And Mr. Trzeciak’s not alone at the front. A new class of librarians is emerging: forward-thinking men and women, attuned to the revolutionary trends affecting academic libraries, are leading the charge for change. These tech-savvy librarians are plugged into the needs of a new generation and adapting their services to keep libraries relevant and valuable.

This world is in large part digital. “The generation of students that are entering university now is really the first to have never known life without the Internet,” says Mr. Trzeciak. These students routinely use all kinds of electronic devices, all at the same time, and are old hands at navigating the web’s most popular social networking sites, from YouTube to Facebook.

So Mr. Trzeciak and McMaster are taking the library into their world. Mr. Trzeciak himself spends up to 20 hours a week playing the multi-player online game World of Warcraft (whose avatar adorns the back of his business card). He recently hired a gaming librarian, possibly the first position of its kind anywhere. Shawn McCann, a former digital projects and web librarian, and an avid gamer, is charged with finding ways to provide library resources and services through gaming environments.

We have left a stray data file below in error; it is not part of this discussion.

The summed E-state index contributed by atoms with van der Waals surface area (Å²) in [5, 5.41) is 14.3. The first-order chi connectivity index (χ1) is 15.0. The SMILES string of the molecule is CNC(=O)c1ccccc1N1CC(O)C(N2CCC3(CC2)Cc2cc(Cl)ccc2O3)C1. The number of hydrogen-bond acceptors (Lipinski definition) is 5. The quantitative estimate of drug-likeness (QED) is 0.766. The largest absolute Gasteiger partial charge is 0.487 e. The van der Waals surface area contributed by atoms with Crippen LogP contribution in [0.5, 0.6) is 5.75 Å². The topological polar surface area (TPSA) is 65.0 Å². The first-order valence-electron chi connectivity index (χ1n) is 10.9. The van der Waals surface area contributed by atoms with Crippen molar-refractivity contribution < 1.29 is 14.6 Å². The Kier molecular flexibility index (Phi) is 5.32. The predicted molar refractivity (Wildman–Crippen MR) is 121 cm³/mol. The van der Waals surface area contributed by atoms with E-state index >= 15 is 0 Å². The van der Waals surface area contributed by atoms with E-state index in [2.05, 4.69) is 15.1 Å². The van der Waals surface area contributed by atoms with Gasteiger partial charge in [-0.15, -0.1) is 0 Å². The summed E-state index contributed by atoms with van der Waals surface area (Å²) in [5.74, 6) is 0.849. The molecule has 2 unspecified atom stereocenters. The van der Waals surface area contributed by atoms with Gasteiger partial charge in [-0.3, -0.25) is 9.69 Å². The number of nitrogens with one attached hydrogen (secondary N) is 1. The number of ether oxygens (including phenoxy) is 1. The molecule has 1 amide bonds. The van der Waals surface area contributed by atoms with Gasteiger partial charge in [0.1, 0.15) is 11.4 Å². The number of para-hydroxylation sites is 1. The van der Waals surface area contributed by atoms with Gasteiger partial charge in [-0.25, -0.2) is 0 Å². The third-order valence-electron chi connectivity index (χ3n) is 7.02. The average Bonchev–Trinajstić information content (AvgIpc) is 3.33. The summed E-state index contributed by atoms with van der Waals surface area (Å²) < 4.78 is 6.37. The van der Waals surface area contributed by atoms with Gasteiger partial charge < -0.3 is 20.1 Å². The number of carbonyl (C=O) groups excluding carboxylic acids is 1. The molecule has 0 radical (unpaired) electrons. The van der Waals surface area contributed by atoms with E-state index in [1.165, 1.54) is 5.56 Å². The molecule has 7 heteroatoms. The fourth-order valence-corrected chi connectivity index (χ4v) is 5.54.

“Students are in things like Facebook and MySpace and World of Warcraft and Second Life, and we want to be there, too,” says Mr. Trzeciak.

He cites a study by Connecticut-based Gartner Research Group that forecasts that by 2011, 80 percent of active web users will have an avatar, and notes that McMaster already provides reference services (six hours a day, five days a week) in the popular online community Second Life. Mr. Trzeciak, through a course known as Learning 2.0, has trained most of the library staff in current web technology such as blogs, wikis, Second Life and RSS.

Raised on Google, this generation won’t settle for the difficult-to-use online library catalogues that many of us are accustomed to. This year McMaster became the first library in Canada to move its user interface to a system designed by Endeca, an American company that creates websites for huge retailers like Chapters and Home Depot. The new catalogue includes a single Google-style search box, an array of search options, cover art, tables of contents and book reviews. “It was designed by our users, for our users,” says Mr. Trzeciak.